City of Gears (Designers: Daryl Andrews and Chris Leder; Artists: Anthony Cournoyer and Chris Leder) is an area management game that sort of reverses the whole steampunk concept. Up to four players compete to uncover an abandoned steampunk city (though you are using automatons, so maybe it’s not exactly reversing). Players are trying to earn the most prestige over three rounds until Opening Day happens and all of the treasures are put on the display for the world to see.
Each city is formed by a grid of 9 random city tiles placed face down (there are 18 tiles in the game, so there is a lot of variation). Players will roll resource dice and then use those resources to send their automaton to various parts of the city, gaining control of the area or just exposing it. Automatons can be used to destroy opponents’ gear links and send their workers back to their home factor (aka: the supply).
Once the city is revealed, Opening Day approaches steadily and players race for control and prestige points.
Grey Fox Games has two support tiers: Standard that gets you the game, and the Founders Edition that provides upgraded pieces and all the razzle dazzle that deluxe versions of these games usually get.
They’ve already almost tripled their goal, which is nice to see. It looks like an amazing game.
This was originally going to become part of the Dice Tower Essentials line, but I think Grey Fox Games will do a great job with it as well.
Check out their Kickstarter page for all of the stretch goals (they’ve already unlocked additional map tiles and close to even more map tiles).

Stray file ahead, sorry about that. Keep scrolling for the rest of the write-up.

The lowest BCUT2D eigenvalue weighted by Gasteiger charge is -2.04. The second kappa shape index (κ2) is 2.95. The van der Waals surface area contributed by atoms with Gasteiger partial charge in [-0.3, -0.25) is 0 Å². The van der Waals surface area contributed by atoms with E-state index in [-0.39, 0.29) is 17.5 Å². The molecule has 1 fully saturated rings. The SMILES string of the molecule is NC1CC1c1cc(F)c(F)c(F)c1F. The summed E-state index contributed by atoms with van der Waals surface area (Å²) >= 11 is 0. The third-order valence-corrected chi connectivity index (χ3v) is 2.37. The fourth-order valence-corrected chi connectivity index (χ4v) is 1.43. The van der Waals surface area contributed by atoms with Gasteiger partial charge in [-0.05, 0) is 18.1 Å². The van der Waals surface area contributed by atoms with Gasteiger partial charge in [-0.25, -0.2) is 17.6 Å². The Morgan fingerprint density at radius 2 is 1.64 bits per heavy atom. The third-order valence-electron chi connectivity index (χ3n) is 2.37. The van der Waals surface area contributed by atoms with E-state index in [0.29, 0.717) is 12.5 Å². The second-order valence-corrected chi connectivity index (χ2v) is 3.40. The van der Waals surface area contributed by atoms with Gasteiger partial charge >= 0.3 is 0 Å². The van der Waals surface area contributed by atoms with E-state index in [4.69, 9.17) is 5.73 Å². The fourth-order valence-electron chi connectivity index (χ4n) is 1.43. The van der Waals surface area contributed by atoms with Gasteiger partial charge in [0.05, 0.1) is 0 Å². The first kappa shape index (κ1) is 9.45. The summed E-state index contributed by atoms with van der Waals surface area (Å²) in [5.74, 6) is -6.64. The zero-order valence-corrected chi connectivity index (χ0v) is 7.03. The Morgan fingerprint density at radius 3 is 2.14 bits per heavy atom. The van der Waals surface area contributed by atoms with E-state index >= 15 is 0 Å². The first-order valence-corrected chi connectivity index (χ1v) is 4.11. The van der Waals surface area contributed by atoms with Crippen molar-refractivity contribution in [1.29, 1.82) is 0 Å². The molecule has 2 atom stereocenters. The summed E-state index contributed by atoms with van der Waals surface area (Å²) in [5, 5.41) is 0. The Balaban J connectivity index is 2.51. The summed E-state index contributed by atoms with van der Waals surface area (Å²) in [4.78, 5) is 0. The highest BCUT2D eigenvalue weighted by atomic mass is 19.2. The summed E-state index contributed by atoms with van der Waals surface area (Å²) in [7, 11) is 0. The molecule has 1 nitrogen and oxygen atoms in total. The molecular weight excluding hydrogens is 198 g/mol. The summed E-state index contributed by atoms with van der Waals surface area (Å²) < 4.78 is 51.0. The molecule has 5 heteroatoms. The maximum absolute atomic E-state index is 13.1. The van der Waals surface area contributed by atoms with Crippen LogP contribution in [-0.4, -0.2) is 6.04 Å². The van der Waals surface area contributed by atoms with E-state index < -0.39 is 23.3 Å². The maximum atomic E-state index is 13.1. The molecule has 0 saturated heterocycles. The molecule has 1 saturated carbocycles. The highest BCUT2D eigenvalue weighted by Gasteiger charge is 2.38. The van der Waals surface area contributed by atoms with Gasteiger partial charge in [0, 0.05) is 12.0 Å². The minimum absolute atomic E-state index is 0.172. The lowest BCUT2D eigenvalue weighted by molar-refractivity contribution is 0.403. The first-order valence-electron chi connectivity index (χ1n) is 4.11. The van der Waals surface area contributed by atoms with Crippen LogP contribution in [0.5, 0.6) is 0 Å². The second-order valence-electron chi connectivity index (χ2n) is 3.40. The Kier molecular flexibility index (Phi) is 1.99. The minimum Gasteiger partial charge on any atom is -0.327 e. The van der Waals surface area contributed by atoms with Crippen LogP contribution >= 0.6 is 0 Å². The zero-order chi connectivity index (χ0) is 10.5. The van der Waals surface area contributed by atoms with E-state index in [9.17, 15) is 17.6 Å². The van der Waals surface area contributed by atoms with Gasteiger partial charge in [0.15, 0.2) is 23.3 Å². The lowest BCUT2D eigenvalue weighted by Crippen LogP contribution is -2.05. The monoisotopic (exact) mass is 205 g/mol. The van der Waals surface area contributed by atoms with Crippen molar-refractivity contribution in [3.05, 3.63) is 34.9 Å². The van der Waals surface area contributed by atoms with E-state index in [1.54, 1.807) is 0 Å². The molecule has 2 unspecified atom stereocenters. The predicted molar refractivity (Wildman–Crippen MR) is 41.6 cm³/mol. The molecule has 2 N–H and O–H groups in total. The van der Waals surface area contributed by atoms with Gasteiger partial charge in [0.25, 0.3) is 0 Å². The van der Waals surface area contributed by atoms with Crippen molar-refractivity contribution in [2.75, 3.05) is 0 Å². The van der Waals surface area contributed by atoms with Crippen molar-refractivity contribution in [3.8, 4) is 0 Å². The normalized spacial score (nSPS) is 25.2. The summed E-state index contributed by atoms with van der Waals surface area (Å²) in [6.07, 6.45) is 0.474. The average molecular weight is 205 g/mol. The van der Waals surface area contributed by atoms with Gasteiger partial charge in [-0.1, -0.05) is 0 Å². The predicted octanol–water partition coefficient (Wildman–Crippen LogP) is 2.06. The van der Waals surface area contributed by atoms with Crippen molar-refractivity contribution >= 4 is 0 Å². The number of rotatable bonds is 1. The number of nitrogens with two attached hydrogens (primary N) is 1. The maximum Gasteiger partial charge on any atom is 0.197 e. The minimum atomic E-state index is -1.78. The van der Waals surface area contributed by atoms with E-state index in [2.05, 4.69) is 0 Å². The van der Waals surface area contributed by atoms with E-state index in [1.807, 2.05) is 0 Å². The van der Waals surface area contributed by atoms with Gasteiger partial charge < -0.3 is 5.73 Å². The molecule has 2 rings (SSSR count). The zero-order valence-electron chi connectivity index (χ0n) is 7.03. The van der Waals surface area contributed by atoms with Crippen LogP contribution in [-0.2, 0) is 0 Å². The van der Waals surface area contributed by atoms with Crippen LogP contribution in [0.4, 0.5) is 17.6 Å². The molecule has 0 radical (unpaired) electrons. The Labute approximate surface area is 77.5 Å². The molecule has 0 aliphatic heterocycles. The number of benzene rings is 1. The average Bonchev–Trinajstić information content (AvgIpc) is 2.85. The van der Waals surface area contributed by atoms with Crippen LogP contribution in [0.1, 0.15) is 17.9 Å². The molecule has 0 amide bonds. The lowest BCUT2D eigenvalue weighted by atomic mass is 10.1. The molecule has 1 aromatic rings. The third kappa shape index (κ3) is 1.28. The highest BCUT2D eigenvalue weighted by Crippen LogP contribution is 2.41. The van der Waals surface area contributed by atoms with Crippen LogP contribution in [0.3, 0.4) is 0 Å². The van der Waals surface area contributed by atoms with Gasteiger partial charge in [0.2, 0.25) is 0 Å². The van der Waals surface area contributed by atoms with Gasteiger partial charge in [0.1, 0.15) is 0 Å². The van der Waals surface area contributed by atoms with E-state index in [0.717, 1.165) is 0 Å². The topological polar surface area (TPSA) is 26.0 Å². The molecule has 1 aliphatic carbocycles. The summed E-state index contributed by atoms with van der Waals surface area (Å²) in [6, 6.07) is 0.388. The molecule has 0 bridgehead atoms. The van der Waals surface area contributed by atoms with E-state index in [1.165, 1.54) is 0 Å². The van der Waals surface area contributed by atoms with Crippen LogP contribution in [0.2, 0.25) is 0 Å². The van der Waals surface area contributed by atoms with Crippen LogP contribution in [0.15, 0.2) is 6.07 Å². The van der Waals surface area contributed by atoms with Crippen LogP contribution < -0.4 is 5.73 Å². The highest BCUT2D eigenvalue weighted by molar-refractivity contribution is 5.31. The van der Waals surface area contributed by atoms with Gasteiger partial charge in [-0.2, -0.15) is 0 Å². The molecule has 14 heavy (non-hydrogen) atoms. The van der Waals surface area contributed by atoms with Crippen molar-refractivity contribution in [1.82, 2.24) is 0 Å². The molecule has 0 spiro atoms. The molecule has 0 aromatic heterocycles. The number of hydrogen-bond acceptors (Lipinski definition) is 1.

(Editor’s Note: A previous version of this post said that HATE was designed by Eric Lang. Actually, the Kickstarter page says this: “Created by the same design team who brought you the Zombicide series, under the supervision of Eric Lang…”. I regret the error and the post has been amended)
Yesterday saw the Kickstarter launch of one of the most divisive games that I’ve seen in a long time.
Why do I say “divisive?”
Because every boardgame content creator that I follow on Twitter (and I follow a lot) universally condemned the game but it also hit almost $500,000 in the first few hours, with almost 4500 backers.
HATE is based on the Chronicles of Hate graphic novel series by Adrian Smith. The world of HATE is a brutal post-apocalyptic world where tribes viciously fight each other for resources.
(All pictures are from the Kickstarter page)
The first indication that this was going to be a divisive game was the trailer.
The trailer is full of sadistic and foul language in an effort to earn its “Mature Audiences” rating. The narrator emphasizes every “fuck” like he’s an 8-year-old who just heard the word, realizes that it pisses off his parents, and wants to keep using it as much as possible.
(yes, sorry, I went there even though it’s an old joke)
Movies based on video games have been coming out a lot over the last few years, even though most of them bomb.
But a movie based on a board game? How does that work?
Sony is looking to find out as they negotiate for the rights for Catan: the Movie, based on the 1995 hit boardgame designed by Klaus Teuber. This is the game that many non-gamers are familiar with, at least as far as the name goes.
So it kind of makes sense that if you have to choose a boardgame for a movie to appeal to more than just gamers, Catan would be the first one you look at.
The basic premise of this story and game is that the Cthulhu Old Ones have taken over the world and there are two factions fighting around the world: Loyalists who are minions of the Old Ones and Restorationists who are fighting against them and trying to get the world to see what’s really happening.
It’s a cross between Cthulhu and Sherlock Holmes, and it sounded damned interesting.
I finally got it to the table on Sunday (Spoiler: it’s a lot of fun!)
So what’s the perfect timing?
This morning, I read today’s Boardgame Geek news entry and see that there is a “sequel” of sorts coming out.